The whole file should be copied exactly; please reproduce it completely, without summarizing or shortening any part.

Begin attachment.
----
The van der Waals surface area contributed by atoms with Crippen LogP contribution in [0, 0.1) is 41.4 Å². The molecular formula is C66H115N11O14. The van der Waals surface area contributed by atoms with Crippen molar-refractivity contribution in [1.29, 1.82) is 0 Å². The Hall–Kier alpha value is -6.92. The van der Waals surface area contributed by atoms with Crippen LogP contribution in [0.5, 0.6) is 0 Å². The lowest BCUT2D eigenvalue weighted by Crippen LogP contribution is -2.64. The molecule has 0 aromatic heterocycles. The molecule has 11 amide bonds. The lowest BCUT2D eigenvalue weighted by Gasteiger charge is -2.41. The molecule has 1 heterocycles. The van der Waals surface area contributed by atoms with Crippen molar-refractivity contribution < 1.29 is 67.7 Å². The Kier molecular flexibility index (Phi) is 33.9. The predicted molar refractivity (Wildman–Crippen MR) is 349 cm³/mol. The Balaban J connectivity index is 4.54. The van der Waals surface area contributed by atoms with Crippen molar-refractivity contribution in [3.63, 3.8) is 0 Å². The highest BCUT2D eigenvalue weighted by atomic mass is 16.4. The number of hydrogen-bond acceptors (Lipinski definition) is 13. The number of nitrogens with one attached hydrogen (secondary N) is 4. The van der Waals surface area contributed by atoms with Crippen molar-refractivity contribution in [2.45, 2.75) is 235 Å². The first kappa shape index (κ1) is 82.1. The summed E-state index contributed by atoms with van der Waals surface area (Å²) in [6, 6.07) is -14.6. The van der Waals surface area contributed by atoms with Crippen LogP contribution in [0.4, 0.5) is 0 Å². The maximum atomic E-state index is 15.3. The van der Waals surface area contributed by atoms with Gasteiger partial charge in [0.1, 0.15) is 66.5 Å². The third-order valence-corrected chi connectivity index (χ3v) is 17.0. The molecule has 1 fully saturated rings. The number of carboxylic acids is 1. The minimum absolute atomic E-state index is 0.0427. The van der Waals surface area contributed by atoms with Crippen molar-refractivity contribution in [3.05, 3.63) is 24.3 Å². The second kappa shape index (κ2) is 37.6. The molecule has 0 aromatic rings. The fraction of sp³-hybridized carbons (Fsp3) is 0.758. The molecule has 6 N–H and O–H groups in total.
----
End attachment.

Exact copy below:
The van der Waals surface area contributed by atoms with Crippen LogP contribution in [0, 0.1) is 41.4 Å². The molecular formula is C66H115N11O14. The van der Waals surface area contributed by atoms with Crippen molar-refractivity contribution in [1.29, 1.82) is 0 Å². The Hall–Kier alpha value is -6.92. The van der Waals surface area contributed by atoms with Crippen LogP contribution in [0.5, 0.6) is 0 Å². The lowest BCUT2D eigenvalue weighted by Crippen LogP contribution is -2.64. The molecule has 0 aromatic heterocycles. The molecule has 11 amide bonds. The lowest BCUT2D eigenvalue weighted by Gasteiger charge is -2.41. The molecule has 1 heterocycles. The van der Waals surface area contributed by atoms with Crippen molar-refractivity contribution < 1.29 is 67.7 Å². The Kier molecular flexibility index (Phi) is 33.9. The predicted molar refractivity (Wildman–Crippen MR) is 349 cm³/mol. The Balaban J connectivity index is 4.54. The van der Waals surface area contributed by atoms with Crippen molar-refractivity contribution in [3.63, 3.8) is 0 Å². The highest BCUT2D eigenvalue weighted by atomic mass is 16.4. The number of hydrogen-bond acceptors (Lipinski definition) is 13. The number of nitrogens with one attached hydrogen (secondary N) is 4. The van der Waals surface area contributed by atoms with Crippen molar-refractivity contribution in [2.45, 2.75) is 235 Å². The first kappa shape index (κ1) is 82.1. The summed E-state index contributed by atoms with van der Waals surface area (Å²) in [6, 6.07) is -14.6. The van der Waals surface area contributed by atoms with Crippen LogP contribution in [0.4, 0.5) is 0 Å². The maximum atomic E-state index is 15.3. The van der Waals surface area contributed by atoms with Gasteiger partial charge in [0.1, 0.15) is 66.5 Å². The third-order valence-corrected chi connectivity index (χ3v) is 17.0. The molecule has 1 fully saturated rings. The number of carboxylic acids is 1. The minimum absolute atomic E-state index is 0.0427. The van der Waals surface area contributed by atoms with Crippen molar-refractivity contribution in [3.05, 3.63) is 24.3 Å². The second kappa shape index (κ2) is 37.6. The molecule has 0 aromatic rings. The fraction of sp³-hybridized carbons (Fsp3) is 0.758. The molecule has 6 N–H and O–H groups in total.